River rescue team saves 49 boats on the River Avon

A river rescue team managed to pull off a huge logistical feat to save 49 canal boats in one 18-hour shift in Bath, according to Somerset Live.

Disaster struck on the Kennet and Avon Canal when a sluice gate broke at Twerton on Tuesday 15 September at around 6pm.

Water rapidly drained from the canal and, in the space of an hour, no more than a trickle was left. Several boats were capsized completely when their tight moorings pulled them in the wrong direction as the water disappeared.

In total, 49 canal boats became stranded in thick silt for several days, with boats perched precariously on concrete slabs, on their sides or submerged in filthy water.

But one company came to the rescue and managed to get all 49 boats rescued in one huge 18-hour shift, according to Somerset Live.

River Canal Rescue was formed by engineering couple Stephanie Horton and James Forman 15 years ago in Staffordshire. The team is regularly called in to attend incidents with canal boats often involving flooding, but Horton admitted that the emergency in Bath was of a “huge scale” and something they had not done before.

She says: “This was a record-breaking rescue – we’ve never rescued so many boats in that time frame before. It is unheard of for us to need every single member of the team at one single operation – we haven’t needed that ever.”

The Canal and River Trust, who hold guardianship of the 2.5 mile stretch of river affected by the broken sluice gate, appointed the Canal River Rescue team to help the stricken boats.

“One of our members alerted us to the situation midday Wednesday, and then the Canal River Trust took control and asked us to manage the recovery process,” continues Horton. “Given the number of craft at risk, we pulled in engineers from around the country, re-juggled their priorities and started amassing extra equipment and getting everything in one place.”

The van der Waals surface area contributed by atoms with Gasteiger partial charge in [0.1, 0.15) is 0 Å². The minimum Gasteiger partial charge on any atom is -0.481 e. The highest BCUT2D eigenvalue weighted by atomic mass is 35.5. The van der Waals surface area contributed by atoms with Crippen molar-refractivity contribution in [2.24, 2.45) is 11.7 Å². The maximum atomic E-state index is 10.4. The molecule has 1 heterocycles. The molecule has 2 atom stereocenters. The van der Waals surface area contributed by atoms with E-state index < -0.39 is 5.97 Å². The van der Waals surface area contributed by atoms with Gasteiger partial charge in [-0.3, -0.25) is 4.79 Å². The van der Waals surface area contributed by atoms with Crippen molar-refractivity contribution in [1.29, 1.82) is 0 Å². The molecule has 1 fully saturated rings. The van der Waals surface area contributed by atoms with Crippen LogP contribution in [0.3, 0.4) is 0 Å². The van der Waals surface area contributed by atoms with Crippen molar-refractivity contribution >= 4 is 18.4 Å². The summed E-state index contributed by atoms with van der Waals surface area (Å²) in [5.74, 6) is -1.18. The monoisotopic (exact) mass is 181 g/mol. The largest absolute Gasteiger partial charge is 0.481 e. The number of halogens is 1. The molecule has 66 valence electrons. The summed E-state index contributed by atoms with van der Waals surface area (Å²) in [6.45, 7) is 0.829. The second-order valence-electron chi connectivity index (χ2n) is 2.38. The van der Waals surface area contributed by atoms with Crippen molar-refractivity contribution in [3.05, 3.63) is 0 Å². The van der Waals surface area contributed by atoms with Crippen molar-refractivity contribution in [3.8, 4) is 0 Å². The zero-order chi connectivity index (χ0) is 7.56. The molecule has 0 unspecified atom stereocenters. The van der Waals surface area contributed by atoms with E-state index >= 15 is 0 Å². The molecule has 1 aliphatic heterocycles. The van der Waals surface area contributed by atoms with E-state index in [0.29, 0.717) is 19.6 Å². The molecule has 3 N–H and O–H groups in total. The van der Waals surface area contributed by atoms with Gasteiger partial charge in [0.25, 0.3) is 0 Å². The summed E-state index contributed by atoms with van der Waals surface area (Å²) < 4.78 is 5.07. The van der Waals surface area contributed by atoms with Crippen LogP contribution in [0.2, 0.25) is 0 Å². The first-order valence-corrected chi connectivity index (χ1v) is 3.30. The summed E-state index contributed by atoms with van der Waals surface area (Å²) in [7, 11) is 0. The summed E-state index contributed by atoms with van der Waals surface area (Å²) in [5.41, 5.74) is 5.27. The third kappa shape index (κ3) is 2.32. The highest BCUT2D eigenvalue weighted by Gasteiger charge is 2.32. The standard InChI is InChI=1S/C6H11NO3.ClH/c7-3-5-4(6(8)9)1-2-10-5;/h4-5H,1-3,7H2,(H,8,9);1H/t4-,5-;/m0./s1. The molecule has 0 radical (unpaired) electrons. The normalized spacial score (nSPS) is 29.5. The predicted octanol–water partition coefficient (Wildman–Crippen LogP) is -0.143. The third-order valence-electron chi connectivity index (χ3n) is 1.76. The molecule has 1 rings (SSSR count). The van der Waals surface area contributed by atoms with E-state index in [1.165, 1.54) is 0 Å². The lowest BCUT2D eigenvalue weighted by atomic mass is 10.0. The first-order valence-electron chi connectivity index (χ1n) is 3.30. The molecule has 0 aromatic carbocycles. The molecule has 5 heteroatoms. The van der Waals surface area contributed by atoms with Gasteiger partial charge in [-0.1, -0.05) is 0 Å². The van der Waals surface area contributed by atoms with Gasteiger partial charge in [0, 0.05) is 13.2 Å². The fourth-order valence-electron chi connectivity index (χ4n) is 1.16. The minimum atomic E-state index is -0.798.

By the end of Friday, 12 members of the River Canal Rescue along with help from Canal and River Trust employees, Environment Agency and Bath and North East Somerset Council, managed to get every boat rescued.

There had previously been dismay among the boaters at the delay of time between their boats sinking and any possible rescue attempt. One boater, James Stuart-Wigley, was left in shock after he only managed to fling his laptop and two dogs to safety just before his vessel sank.

The Environment Agency has agreed to cover the costs incurred by those affected by the incident as they control the sluice gate which broke and caused the issue.

Read the full story online.

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This article was written and/or edited by the UK-based MIN team.